So, now that some people are past the knee-jerk reaction of Good Men + Porn = Error, think about the huge benefit of a magazine reaching outside of the bounds of its constituency and singing to the streets instead of the choir. Maybe with enough conversation and reflection about rape culture and the ways we sexualize certain populations, public taste in porn will start to change.

And to Tom: I’m sure the outrage and reactions are difficult to deal with concerning your decision, but it’s hard to reach across the aisle and step outside of thought communities. Big ups.

EDIT: The Good Men Project deleted my comment. Was I too late to the commenting party? Techie glitch? Did I say something offensive? This makes less sense than a bunny wearing a pancake hat.

UPDATE: Tom Matlack was a swift responder: “We switched servers and have yet to copy everything over” Mystery solved!

Study Explains Cougars with Evolution. Uh, disagree.

http://www.scheissprojekt.de/evolution.htm

People love explaining human sexual behavior with evolution. If a behavior exists, it must be because of evolution…right?

In a recent study, among 827 women who self-reported on sexual behavior and fantasies, those women in the 27-45 age range reported the highest frequencies of sex and fantasy. The study authors explain this with evolutionary theory: older women compensate for their aging uterus by being hyper-sexual. Essentially, they’re saying an aging female brain incites more sexual desire in order to compete with younger (and ostensibly more attractive) females.

Here are my critiques of this analysis:

  • Nulliparity. If the evolutionary explination is correct, you would find that nulliparous women (those that have never borne a child) would have higher rates of sexual fantasy and behavior than women in their age cohort with one or more children. Pregnancy and childbirth are hard on the human body so it makes sense to level off sexual desire with age if a woman has already had children and women with no children would have more of an impetus to be hypersexual. An earlier study by the same researcher found no difference on account of having children or not.
  • Does not account for fecundity. Women with higher fecundity (fertility) would be less likely to need this adaptation because they get pregnant easily.
  • Fails to address social factors. The social taboo against female desire for the sake of desire can compel younger women to avoid sex and actively resist fantasies. Factor in roommates, ability to assess or obtain a sexual partner and sexual confidence, and an argument for social conditioning emerges.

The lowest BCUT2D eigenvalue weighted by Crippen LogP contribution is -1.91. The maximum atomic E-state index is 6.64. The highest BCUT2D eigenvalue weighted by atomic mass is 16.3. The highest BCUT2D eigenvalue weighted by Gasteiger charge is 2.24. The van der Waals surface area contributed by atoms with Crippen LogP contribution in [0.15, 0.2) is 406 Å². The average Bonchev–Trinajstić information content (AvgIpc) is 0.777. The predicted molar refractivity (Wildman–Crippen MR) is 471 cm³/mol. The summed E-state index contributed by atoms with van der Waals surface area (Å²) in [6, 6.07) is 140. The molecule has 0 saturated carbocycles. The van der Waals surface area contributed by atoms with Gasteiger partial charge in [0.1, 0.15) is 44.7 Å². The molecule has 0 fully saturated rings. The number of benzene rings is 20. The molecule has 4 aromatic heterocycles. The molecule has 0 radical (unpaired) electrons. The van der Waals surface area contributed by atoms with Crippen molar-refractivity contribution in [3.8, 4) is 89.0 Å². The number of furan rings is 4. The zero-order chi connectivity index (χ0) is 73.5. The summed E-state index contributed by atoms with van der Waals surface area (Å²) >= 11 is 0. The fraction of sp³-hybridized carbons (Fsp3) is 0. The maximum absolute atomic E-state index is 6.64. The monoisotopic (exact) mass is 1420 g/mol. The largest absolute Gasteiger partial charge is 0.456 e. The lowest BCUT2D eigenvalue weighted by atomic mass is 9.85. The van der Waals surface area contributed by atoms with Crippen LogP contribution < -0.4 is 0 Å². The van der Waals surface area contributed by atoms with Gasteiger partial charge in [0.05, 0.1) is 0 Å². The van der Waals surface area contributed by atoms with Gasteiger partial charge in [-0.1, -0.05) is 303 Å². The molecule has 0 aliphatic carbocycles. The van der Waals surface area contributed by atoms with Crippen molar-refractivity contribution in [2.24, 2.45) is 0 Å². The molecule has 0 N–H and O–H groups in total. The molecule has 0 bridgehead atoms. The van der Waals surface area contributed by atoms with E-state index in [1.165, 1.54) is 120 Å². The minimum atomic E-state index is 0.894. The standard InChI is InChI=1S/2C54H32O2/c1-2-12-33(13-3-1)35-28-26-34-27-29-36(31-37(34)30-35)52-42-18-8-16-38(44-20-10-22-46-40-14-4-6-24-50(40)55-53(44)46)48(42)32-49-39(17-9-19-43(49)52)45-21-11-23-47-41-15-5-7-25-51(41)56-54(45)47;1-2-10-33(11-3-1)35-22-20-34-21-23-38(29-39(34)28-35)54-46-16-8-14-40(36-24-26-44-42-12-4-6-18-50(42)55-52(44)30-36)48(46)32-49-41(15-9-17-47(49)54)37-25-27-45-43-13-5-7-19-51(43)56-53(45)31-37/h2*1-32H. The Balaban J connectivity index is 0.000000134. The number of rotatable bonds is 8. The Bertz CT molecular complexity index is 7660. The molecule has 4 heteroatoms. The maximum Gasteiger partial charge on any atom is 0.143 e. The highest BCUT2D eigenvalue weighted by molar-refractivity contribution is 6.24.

• Simplifies evolutionary theory to explain  one strategy. Multiple mating strategies and behavioral adaptations exist within the same species. I’ve written about oversimplification of evolutionary theory in media before.
  • No cross-cultural or longitudinal comparisons. If the “cougar” approach to mating is indeed an evolutionary adaptation, you would find this phenomenon in many locales and points in history. I checked into data from the Kinsey Studies and the evidence is a bit muddled concerning frequency. Women reported a gradual rise in solitary sexual practices (ie jillin’off) but the website summary does not state when that behavior begins to level off.

I freely admit my bias when it comes to evolutionary explanations, especially concerning desire. The biggest reason is that the evidence is contrary to my experience as well as many of my female friends. When I was a teen my sexual desires came into conflict with basic social acceptance. I felt horny but I didn’t know what to do. I didn’t even realize that masturbation was an option for me. Instead, I supressed everything I felt between my legs and was constantly frustrated. One time, at 16, I was so horny I actually cried.

And no wonder. If the recent public outrage and ridicule of Taylor Momson’s vibrator comment is any indication, young women are still being shamed about their sexual desire.

I’m not in Time’s “old lady” category just yet (27-45, WTF?) but I definitely fantasize more and have more sex. Why? I don’t feel ashamed about it. Simple as that. Cheers to getting older and learning when to not give a fuck about others’ opinions.

Note: I am not saying that biological factors are meaningless in this case. Rather, a completely biological explanation is insufficient to explain human sexual desire.